Doctors and driving – the new rules
I’ve had a busy old day in the media, and it’s all to do with driving. The General Medical Council (GMC) has just announced beefed-up guidance for GPs about informing the Driver and Vehicle Licencing Agency (DVLA) if their patients shouldn’t be on the roads. There are 37 million drivers in the UK, and nearly 160,000 notifications to the DVLA last year of drivers being unfit to drive – but the GMC believes doctors should be doing more.
Doctors take confidentiality extremely seriously – if we didn’t, our patients couldn’t trust us. The importance of protecting your patient’s privacy is drummed into us from the first day at medical school. That’s almost certainly why so many doctors have reported feeling anxious about reporting their patients to the DVLA, even if they feel the DVLA needs to know and the patient has refused to do it themselves.
But we also have a duty to the public – and we’re in a unique position to know if someone if likely to be putting themselves and others at risk if they keep driving against medical advice. I’ve been a GP trainer for over 20 years, and for years I ran mock ‘viva’ exams for my registrars going through their final exams. One of our favourite questions related to a patient with early dementia and failing eyesight, who swears blind they’ve stopped driving. Just after seeing them one day in surgery, you get called to the practice car park by the receptionist – to find the patient has backed straight into your car and is now panicking and making matters worse by shunting backwards and forwards, unable to work out how to get out. What do you do? It’s a tricky ethical dilemma and I think you can imagine the range of answers I’ve had over the years.
The DVLA has very comprehensive guidelines on which conditions could affect your ability to drive safely and when it’s illegal to drive or when you have to inform the DVLA so they can carry out further tests. These include angina, heart attack, stroke, abnormal heart rhythms, epilepsy other nervous system disorders, dementia, diabetes (type 1 and type 2), mental health problems, drug and alcohol misuse, eyesight issues and many others.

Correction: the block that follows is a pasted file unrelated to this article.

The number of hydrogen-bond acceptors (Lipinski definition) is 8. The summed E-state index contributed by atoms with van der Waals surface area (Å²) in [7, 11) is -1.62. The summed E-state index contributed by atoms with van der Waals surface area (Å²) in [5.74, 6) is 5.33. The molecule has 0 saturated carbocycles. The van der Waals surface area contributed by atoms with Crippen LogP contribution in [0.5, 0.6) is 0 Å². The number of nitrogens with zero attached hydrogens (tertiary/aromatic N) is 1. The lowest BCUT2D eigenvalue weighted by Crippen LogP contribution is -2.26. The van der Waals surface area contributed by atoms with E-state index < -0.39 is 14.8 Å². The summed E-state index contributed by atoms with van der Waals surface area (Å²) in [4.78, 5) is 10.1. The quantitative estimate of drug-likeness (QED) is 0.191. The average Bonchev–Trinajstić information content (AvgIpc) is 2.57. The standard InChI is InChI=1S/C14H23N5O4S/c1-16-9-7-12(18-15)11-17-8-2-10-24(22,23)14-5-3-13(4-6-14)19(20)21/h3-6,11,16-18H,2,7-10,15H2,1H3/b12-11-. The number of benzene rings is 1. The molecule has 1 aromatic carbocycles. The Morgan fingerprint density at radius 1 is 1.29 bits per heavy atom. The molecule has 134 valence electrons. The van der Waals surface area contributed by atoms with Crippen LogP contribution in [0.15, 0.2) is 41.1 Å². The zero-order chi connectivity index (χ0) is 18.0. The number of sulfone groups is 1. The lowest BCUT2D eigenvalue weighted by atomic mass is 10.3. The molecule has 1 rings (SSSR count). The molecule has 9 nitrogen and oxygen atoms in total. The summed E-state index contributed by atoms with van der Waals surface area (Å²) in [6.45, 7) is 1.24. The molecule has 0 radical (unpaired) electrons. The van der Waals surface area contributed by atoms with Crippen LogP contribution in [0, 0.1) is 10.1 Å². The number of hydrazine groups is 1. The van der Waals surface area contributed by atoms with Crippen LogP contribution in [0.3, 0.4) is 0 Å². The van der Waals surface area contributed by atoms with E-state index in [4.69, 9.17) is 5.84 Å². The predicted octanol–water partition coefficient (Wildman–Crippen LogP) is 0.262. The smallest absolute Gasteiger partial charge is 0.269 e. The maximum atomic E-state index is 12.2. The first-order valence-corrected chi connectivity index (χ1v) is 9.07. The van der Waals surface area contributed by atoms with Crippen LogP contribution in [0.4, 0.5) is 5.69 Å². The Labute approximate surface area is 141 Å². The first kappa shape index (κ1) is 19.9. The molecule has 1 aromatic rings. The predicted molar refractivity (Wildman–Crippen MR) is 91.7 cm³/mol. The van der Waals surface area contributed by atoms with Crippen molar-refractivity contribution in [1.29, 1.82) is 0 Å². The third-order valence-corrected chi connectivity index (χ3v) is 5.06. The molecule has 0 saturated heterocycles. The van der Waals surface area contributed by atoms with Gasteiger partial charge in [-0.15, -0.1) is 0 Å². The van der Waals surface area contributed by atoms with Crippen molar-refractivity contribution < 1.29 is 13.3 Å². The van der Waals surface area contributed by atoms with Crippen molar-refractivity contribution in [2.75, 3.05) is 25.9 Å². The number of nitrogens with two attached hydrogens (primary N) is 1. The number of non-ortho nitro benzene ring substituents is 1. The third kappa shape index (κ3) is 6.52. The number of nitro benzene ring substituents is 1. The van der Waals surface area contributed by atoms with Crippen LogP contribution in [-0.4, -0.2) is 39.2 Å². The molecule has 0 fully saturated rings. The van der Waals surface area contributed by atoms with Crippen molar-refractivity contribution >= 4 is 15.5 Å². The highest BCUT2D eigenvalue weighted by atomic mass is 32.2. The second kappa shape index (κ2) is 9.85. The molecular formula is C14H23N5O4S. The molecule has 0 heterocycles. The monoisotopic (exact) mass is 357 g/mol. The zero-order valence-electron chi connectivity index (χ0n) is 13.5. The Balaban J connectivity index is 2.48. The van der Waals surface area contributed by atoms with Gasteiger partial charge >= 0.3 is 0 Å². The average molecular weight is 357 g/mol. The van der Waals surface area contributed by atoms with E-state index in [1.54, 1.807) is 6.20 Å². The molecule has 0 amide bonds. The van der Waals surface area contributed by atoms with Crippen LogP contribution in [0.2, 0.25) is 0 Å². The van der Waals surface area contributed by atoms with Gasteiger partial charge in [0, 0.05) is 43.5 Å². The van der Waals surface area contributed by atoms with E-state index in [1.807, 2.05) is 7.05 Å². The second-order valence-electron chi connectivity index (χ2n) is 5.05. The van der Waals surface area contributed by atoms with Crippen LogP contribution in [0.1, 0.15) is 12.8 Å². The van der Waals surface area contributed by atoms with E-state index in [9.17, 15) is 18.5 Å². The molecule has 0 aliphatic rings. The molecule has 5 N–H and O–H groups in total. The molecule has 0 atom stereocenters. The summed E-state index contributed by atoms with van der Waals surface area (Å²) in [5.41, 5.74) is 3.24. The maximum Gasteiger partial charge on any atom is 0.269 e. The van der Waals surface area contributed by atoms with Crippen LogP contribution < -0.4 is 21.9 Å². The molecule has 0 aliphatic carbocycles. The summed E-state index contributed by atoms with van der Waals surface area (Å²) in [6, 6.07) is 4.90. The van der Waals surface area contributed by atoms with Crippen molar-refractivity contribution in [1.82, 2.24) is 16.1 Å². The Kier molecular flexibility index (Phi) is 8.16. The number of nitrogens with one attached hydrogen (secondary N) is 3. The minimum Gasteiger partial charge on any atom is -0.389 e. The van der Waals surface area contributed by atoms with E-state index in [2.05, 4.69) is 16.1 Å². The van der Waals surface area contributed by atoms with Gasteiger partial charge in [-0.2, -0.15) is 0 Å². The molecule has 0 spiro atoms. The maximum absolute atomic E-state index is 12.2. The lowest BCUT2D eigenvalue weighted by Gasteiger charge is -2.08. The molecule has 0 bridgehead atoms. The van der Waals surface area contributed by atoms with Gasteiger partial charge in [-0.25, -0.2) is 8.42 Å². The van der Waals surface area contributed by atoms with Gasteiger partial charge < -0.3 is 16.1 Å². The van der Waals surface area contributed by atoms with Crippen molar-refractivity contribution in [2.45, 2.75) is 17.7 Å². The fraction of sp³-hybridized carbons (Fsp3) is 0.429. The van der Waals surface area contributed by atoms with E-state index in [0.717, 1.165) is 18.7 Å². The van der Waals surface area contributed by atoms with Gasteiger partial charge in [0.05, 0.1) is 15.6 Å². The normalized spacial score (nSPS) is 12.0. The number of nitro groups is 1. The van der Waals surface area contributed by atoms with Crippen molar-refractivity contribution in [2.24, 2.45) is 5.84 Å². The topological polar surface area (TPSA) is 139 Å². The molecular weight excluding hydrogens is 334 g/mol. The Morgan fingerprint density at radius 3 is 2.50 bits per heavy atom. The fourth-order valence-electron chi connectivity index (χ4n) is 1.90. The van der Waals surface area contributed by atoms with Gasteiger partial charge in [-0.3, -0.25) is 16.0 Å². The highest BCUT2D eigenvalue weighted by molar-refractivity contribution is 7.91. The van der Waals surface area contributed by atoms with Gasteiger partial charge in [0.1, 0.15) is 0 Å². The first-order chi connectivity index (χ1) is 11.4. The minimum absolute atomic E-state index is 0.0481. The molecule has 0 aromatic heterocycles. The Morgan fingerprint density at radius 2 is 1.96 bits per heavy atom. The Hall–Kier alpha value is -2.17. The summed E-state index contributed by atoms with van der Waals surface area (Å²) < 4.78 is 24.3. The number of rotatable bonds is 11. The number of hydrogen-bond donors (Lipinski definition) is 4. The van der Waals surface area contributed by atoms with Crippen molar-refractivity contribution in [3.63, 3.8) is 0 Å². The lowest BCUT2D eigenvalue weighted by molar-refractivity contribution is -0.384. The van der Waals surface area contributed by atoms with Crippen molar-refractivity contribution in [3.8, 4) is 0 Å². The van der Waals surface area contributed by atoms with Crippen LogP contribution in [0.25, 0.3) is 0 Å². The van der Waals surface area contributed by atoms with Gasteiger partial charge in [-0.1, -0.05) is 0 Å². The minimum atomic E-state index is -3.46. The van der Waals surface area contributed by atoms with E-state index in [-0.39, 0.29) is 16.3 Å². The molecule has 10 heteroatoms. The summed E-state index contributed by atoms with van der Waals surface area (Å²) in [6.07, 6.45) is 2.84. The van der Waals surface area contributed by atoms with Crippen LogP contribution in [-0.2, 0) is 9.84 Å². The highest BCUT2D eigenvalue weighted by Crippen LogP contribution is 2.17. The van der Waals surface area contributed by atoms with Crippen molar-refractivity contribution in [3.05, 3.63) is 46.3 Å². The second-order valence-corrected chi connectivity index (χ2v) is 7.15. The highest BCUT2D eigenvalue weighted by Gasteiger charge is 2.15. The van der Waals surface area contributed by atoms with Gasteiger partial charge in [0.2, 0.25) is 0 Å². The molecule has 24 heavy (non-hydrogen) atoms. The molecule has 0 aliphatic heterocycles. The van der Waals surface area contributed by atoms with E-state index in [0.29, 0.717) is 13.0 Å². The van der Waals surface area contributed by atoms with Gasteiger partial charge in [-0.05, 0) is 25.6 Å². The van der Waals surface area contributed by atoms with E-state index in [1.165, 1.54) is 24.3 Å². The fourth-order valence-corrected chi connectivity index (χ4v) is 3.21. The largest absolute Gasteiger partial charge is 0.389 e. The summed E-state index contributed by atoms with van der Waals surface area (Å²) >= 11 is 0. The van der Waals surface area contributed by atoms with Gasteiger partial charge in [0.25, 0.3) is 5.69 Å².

As things stand, doctors have a duty to tell the patient if they feel they should stop driving or inform the DVLA. The onus is on the patient to pass the information on. But if the patient doesn’t accept this, you offer them a second opinion. If this still doesn’t do the trick, you make ‘every reasonable effort’ to persuade them, including (with their permission) enlisting their carers or relatives. It’s only as a last resort – if the doctor can’t persuade them or discovers the patient is still driving despite all this – that you tell the patient you’re going to inform the DVLA yourself, and confirm this in writing to them afterwards.
The new guidance isn’t exactly new – GPs should still be doing everything they can to persuade their patients to inform the DVLA themselves. But it does spell out the duty of every doctor to put public safety above patient confidentiality if there is a clear conflict. It also reminds GPs to have patients’ fitness to drive at the forefront of their minds when they’re seeing them for any long term condition. Many of the listeners I heard when I was interviewed on this subject today were worried about old people being discriminated against, or losing their independence. This guidance really isn’t about that – nor is it about instructing doctors to throw confidentiality to the winds and pass out information about all and sundry.
It may even help some patients. If it opens up a discussion about staying safe on the roads, we may be able to educate more people about simple tests which could keep them driving. This week is Road Safety Week, and the road safety charity Brake has just produced a new survey showing that 5 million drivers admit to driving with less than perfect vision; while one in five has avoided visiting an optician even if they’ve noticed a problem with their vision; and 4% of drivers has never had a proper eye test from an optometrist. 2,900 casualties a year in the UK are down to poor eyesight, and many of these could be prevented by regular visits to the optician.
Will this change your relationship with your GP? No. Will they stop taking confidentiality seriously? Categorically not. But if you ever drive or travel by bus or car, it could make the roads just that little bit safer.